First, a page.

The undercurrents in the corporate world in 2014 are giving signals in absolute contrast to those a decade and a half ago depicting a paradigm shift from talent crisis to the need for the right talent.
Till 2013, talent crisis was a major concern. The education level in terms of knowledge and skills was not matching the industry needs. Young graduates were not only falling short on basics of theory but also on human and technical skills. In 2014 the problem appears to be of even more serious nature- identifying right talent for the jobs.
The method of imparting education has not changed. The attention is not yet focused on segmenting education into cognitive, affective and psychomotor domains to enable students to develop mental, human and physical or technical skills. A fresh graduate seldom opens a machine, engine or manages a situation to understand human and technical dynamics.
In contrast the industrial scenario has changed drastically during the past 15 years. Everything from production, packaging, operations to sales techniques, and software has undergone a sea change.
Consequently, one who is not updated is redundant and obsolete in today's context. The R & D is more aggressive in industry as compared to academia.
The pattern of jobs has changed and so has the job description for a position. Organizations today focus on the lateral migration of human resource and it is difficult to match skill pattern of an employee from one organization to another due to differences in:
Terminology & Technology
Furthermore, human skills which are of utmost importance in team management appear to be diminishing. Head honchos in India do not appear to have developed adequate competence to analyze behavioural or human skill aspects. If suitable talent is not inducted in human resources management, the problem of identifying "right talent" will worsen further. Very often discussions on human resource development, skill, talent etc., take place only in industrial environment. It appears as if the education system has conveniently shifted the responsibility of developing talent to the industry, and is enjoying profits by selling sub-standard products and forcing buyers to accept what is available. The buyer of these products is quality conscious and that's the reason for millions of graduates being unemployed. The growth of education sector in terms of schools, colleges and universities ultimately is absorbing these substandard products further worsening the quality of future products. In contrast the Industry has shown phenomenal change in terms of philosophy, technology and product development. With the innovations taking place in the entertainment, automobile, real estate, IT, services and pharmaceuticals and agriculture sectors, and far reaching changes spotted in shopping trends and buyer behaviour, industry is continuously engaged in intensive R & D activities helping India touch the GDP of three trillion USD. Despite this and despite having a "demographic dividend", Indian industry is facing acute talent crisis. The worry is, while we progressively march towards 2020 with jet speed, do we have to call for expatriates to take up right talent positions for want of right domestic talent?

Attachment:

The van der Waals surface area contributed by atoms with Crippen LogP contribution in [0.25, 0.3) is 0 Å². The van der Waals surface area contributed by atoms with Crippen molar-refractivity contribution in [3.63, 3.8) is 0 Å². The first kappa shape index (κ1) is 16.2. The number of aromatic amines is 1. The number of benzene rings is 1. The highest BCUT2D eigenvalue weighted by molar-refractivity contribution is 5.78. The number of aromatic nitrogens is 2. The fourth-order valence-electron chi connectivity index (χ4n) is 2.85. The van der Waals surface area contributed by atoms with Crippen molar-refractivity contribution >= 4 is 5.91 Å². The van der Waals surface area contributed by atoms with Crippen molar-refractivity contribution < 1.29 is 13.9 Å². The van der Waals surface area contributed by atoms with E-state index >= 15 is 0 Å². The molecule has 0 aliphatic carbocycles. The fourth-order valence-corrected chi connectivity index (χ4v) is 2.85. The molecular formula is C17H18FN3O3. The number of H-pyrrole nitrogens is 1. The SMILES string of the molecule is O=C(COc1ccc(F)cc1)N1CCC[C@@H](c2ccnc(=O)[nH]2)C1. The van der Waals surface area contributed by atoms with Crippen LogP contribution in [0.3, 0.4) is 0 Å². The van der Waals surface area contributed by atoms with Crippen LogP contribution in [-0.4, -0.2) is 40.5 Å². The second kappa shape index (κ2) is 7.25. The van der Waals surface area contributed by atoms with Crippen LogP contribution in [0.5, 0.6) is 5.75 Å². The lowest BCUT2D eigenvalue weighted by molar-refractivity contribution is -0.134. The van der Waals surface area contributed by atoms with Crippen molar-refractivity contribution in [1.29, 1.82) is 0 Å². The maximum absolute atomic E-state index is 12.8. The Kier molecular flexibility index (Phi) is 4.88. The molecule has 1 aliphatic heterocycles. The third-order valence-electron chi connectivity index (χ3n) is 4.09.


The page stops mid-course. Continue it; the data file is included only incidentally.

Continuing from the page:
The real challenge is that our young graduates are neither adequately equipped on subject and technical knowledge nor they posses employee properties. The most important factor that any employer looks for is employability which is assessed on the degree of human and technical skills. The attitude, aptitude, trainability, emotional intelligence, behavioural traits and stability, team spirit and communication are some skills that an employer is looking for along with domain knowledge.
(Vikas Godbole is director and Vaibhav Soni, assistant professor, RKDF Institute of Management Bhopal)